Humans always want to know “why.” Especially children. It seems that it’s an inherent part of the human mind.
At very young ages, kids ask why something is the way it is. But when an adult answers the question with “because x,” the child will ask “But why x?” And if that adult says “x because y,” the child will ask “But how come y?” And when the adult explains that “y because z,” the child will ask “But why z?”
Science answers why questions. Some of them, anyway. It explains why hydrogen, conjoined with oxygen in a certain way, becomes water. Other why questions, though, it leaves untouched. Is there a purpose to the cosmos? Why does it exist? Science has no answer for that question if purpose or intent is what is being sought.
Really, in a way, science’s questions are mostly if not entirely how questions. How is water made from hydrogen and oxygen? How did stars come to be? How was the Grand Canyon formed? How did Darwin’s finches diverge the way they have?
But any answer that emerges out of science will invariably suggest another question, and another, and another. Why do the planets move as they do? Because they follow Newton’s law of universal gravitation. What is the gravitational constant in that formula? About 6.67408 × 10-11 m3 kg-1 s-2. But why is that the gravitational constant? Why not some other figure?
One very simple (simplistic) view of this matter holds that, when a person gets to the point that she doesn’t know the answer to such a question, she has just two options: She can either say, “I don’t know” (this is the admirable, open answer) or she can say, “because God” (which is plainly the stupid, inquiry-ending, curiosity-killing theistic answer). All lines of questions, according to this very simple view, need to end in one of those two places.
For many, God is the ultimate answer to all why questions—the first cause of anything. Others contend that to invoke God, ever, isn’t really to answer the question at all. Rather, it’s to give up on scientific investigation.
Some are suggesting that the great astronomer Allan Sandage, whom I cited in a previous post, did precisely that — gave up on science and, even, on reason itself — when, awed by the sheer scope and magnitude and order of the cosmos, he became a committed Christian theist (while, it must be said, continuing to work under the guise of a highly respected astronomer).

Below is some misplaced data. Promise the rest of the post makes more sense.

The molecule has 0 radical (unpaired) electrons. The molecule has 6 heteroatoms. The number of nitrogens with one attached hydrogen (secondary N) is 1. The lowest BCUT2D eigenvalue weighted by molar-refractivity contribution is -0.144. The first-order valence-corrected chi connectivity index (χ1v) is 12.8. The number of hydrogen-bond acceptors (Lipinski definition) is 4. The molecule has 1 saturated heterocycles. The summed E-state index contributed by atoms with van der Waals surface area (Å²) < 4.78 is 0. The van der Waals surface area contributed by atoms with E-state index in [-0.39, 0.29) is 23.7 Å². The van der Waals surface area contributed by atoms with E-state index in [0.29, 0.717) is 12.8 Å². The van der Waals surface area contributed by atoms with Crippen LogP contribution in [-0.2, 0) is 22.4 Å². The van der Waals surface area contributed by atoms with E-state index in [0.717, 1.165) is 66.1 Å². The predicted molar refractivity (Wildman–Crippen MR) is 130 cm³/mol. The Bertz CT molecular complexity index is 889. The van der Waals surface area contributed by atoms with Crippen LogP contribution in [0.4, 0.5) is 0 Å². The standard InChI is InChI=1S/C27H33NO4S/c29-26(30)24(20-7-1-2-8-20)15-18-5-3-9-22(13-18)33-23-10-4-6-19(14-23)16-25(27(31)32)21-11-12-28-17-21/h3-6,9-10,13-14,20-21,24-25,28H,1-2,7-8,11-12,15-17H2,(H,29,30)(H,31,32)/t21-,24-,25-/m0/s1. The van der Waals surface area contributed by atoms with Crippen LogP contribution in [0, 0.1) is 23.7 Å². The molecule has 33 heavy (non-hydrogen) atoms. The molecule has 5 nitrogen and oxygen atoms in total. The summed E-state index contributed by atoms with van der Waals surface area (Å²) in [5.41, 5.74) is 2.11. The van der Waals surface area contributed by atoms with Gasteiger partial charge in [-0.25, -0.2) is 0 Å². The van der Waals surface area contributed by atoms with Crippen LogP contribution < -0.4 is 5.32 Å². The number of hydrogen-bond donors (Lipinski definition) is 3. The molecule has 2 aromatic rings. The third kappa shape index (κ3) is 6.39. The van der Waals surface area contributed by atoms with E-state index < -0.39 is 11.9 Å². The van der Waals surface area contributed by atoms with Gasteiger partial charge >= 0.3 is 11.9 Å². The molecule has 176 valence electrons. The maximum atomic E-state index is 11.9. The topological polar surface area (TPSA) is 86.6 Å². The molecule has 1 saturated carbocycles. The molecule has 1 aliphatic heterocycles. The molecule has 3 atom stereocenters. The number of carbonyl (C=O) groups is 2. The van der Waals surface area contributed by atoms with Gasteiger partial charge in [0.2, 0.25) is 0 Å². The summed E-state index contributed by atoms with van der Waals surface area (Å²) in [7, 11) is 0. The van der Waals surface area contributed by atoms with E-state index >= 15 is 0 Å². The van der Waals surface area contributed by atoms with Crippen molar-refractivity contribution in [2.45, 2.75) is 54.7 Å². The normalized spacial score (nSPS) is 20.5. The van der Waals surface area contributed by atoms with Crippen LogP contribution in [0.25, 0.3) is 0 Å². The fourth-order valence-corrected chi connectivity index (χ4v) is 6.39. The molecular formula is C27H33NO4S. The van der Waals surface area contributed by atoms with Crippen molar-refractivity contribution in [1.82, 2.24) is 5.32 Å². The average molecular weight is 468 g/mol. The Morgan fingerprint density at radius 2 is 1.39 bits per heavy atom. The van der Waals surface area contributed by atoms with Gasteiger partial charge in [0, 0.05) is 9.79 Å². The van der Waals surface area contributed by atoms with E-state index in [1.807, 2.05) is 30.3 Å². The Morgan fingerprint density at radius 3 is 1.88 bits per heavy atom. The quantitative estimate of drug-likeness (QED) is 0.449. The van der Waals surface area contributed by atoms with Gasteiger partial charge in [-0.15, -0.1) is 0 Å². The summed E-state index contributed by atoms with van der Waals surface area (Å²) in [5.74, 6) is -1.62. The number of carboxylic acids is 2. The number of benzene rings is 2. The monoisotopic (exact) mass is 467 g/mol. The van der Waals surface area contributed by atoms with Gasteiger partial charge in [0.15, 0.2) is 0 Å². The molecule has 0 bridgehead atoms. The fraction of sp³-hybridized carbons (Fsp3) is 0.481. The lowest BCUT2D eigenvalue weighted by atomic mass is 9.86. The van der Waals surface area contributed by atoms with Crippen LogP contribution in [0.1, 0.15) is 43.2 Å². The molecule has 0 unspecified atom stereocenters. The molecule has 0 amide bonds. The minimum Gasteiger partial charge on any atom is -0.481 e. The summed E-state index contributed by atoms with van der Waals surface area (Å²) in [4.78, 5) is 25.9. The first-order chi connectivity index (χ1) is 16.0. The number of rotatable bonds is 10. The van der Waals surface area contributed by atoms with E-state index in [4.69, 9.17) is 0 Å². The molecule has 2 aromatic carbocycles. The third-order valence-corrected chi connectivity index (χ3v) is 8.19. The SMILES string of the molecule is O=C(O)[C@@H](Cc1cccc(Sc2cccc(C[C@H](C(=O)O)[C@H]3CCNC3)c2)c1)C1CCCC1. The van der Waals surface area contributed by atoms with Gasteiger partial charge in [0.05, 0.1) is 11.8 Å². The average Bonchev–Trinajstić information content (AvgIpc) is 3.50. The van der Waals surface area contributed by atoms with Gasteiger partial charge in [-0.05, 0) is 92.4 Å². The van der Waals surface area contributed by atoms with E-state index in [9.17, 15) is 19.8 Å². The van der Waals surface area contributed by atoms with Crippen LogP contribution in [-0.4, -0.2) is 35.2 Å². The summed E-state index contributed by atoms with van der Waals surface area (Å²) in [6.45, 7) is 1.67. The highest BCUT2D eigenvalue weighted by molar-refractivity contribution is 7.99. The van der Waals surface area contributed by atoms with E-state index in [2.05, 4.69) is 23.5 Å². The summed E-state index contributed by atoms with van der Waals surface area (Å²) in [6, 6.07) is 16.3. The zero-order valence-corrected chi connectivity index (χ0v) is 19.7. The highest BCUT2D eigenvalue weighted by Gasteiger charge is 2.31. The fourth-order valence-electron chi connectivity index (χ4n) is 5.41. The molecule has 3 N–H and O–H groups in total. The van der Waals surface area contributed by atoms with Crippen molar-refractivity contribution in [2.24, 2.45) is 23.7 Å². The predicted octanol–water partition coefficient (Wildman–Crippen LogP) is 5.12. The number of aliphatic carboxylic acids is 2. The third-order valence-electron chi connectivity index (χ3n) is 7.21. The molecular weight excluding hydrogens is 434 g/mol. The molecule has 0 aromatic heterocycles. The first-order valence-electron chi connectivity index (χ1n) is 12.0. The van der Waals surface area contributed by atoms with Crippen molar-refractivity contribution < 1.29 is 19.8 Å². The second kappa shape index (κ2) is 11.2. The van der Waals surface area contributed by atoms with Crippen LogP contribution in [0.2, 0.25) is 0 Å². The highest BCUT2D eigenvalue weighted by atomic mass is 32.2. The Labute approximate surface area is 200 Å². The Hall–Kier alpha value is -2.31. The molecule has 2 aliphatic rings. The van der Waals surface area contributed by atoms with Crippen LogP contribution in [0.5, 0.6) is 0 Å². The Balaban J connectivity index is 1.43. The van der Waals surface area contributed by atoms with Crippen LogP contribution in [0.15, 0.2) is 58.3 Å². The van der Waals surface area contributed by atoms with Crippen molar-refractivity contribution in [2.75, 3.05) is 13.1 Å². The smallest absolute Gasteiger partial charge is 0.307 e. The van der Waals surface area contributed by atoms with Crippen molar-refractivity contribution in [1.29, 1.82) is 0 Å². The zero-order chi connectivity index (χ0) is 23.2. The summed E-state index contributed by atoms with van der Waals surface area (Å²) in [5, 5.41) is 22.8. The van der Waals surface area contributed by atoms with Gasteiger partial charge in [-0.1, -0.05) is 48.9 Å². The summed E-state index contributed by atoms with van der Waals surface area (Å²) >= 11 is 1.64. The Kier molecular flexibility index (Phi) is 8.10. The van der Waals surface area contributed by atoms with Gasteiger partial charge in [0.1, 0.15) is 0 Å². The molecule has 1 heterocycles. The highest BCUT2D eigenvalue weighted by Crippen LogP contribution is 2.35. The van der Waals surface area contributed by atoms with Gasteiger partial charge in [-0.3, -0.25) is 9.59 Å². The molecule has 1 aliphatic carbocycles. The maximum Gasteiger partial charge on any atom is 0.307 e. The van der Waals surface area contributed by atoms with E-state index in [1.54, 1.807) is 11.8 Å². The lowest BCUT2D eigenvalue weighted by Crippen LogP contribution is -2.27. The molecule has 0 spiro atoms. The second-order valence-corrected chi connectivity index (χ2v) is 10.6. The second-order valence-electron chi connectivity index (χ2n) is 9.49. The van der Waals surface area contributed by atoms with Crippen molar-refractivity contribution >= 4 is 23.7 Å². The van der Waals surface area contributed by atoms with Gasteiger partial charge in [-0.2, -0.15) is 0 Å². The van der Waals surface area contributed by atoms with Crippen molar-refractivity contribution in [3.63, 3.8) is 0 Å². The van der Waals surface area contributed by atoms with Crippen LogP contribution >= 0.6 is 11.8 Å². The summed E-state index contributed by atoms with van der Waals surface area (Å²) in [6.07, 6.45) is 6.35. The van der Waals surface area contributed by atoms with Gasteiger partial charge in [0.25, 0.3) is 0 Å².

I would like to call attention to another case in which people commonly surrender their reason and their commitment to science: Mount Rushmore.
Shallow thinkers often imagine that they have “explained” Mount Rushmore by invoking the effects of a carbon-based biochemical system labeled Gutzon Borglum. Plainly, though, to invoke some sort of intelligent agency here isn’t really to answer the question of Mount Rushmore at all. Rather, it’s to give up on scientific investigation. Gutzon Borglum needs to be explained on the basis of neural networks and electrochemical processes and, indeed, on the basis of a chain of physical events leading back to the primordial singularity of the Big Bang.
If, that is, “Borglum” even existed. After all, historiography isn’t a science. History is imprecise. Eyewitnesses are often mistaken. Many of them lie. And photographs can easily be falsified. (Plenty of money has been made from selling tickets and trinkets to gullible tourists at Mount Rushmore. It’s obvious where self-interest lies in this case.) I strongly suspect that, when all is said and done, the four “portraits” on Mount Rushmore will be seen to be the product of undirected erosion by wind and water. Do they look like the defunct carbon units called Washington, Jefferson, Lincoln, and Roosevelt? Well, yes. They seem to. But in an infinite multiverse such as ours, it was and is literally inevitable that a world would exist, somewhere, in which seeming likenesses of four carbon units (out of many billions!) would be randomly created by natural processes.
It’s flatly unscientific to imagine otherwise.